The bug that ruined my weekend
This is bloody strange. I have a test failing in our unit tests, which isn’t an all too uncommon occurrence after a big work. The only problem is that this test shouldn’t fail, no one touched this part.
For reference, here is the commit where this is failing. You can reproduce this by running the Raven.Tryouts console project.
Note that it has to be done in Release mode. When that happens, we consistently get the following error:
Unhandled Exception: System.NullReferenceException: Object reference not set to an instance of an object.
at Raven.Client.Connection.MultiGetOperation.<TryResolveConflictOrCreateConcurrencyException>d__b.MoveNext() in c:\Work\ravendb\Raven.Client.Lightweight\Connection\MultiGetOperation.cs:line 156
--- End of stack trace from previous location where exception was thrown ---
at System.Runtime.CompilerServices.TaskAwaiter.ThrowForNonSuccess(Task task)
at System.Runtime.CompilerServices.TaskAwaiter.HandleNonSuccessAndDebuggerNotification(Task task)
Here is the problem with this stack trace:
Now, this only happens in release mode, but it happens there consistently. Now, I’ve verified that this isn’t an issue of me running old version of the code. So this isn’t possible. There is no concurrency going on, all the data this method is touching is only touched by this thread.
What is more, the exception is not thrown from inside the foreach loop in line 139. I’ve verified that by putting a try catch around the inside of the loop and still getting the NRE when thrown outside it. In fact, I have tried to figure it out in pretty much any way I can. Attaching a debugger make the problem disappear, as does disabling optimization, or anything like that.
In fact, at this point I’m going to throw up my hands in disgust, because this is not something that I can figure out. Here is why, this is my “fix” for this issue. I replaced the following failing code:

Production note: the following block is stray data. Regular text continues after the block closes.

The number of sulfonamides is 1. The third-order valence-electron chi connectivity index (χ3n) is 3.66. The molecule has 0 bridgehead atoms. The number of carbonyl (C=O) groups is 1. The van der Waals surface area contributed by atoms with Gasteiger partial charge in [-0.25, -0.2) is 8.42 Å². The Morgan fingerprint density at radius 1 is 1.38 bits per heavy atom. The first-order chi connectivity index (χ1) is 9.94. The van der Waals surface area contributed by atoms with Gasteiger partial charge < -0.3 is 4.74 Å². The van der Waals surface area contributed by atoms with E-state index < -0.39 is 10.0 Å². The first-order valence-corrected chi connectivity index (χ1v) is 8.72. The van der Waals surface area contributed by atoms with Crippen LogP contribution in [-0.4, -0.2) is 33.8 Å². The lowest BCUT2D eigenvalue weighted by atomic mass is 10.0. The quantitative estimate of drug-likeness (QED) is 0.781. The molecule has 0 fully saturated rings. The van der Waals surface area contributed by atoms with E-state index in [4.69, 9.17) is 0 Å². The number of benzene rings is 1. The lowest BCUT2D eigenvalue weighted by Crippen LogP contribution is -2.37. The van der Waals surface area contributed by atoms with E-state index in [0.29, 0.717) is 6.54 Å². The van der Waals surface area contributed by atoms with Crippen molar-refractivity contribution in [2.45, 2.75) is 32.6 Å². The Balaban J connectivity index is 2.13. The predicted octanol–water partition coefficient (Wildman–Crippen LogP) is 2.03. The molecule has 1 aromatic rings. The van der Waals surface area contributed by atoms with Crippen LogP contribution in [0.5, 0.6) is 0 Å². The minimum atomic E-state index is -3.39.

With the following passing code:
And yes, this should make zero difference to the actual behavior, but it does. I’m suspecting a JIT issue.
Just thinking out loud here but could you get around the inability to do traditional debugging by using something along the lines of Deblector? (I can't recall but I'm assuming here that wouldn't have the net effect of disabling optimizations). One thing's for sure: the final solution to problems like these where you start theorizing about jit compilation is almost certain to make you smack yourself in the forehead when you finally figure out the obvious (or the not-so-obvious-but-sure-as-hell-not-rocket-science) thing you missed...) Good luck.
Have you tried replacing foreach loop on results with a for loop?
One thing I've noticed with 'release' builds is the way some small methods get omitted from the stack trace ... so the NullReferenceException might be happening in a method called by MoveNext, instead of in MoveNext itself.
So ... is there any code implementing IEnumerable or IEnumerator anywhere near RavenJArray?
Brian, The mere fact that I'm attaching a debugger make the problem go away. I have spent several hours on this, so I'm pretty sure that it isn't something obvious like that. In particular, that changing the method signature changes the behavior is an indication that it isn't something in my code.
Tim, Changing to a for loop or a while loop will make the problem go away
Bevan, Sure, that might have been the case. But the problem is that the thing that cause the error isn't the RavenJArray, it is the iteration over the GetResponse. And since Arrays are part of the framework, that points to this not being in my code.
Ayende, Well go figure. Good luck finding the culprit.
It also could be a problem with the C# compiler. The C# language allows special treatment of arrays in foreach loops. That is not available in your IEnumerable version.
I'd be curious to find out the root cause. Consider deleting stuff from the method until you have a minimal repo.
Tobi, Any change at all to the method will cause this. I'm pretty sure it isn't the compiler, same code works fine in Debug mode.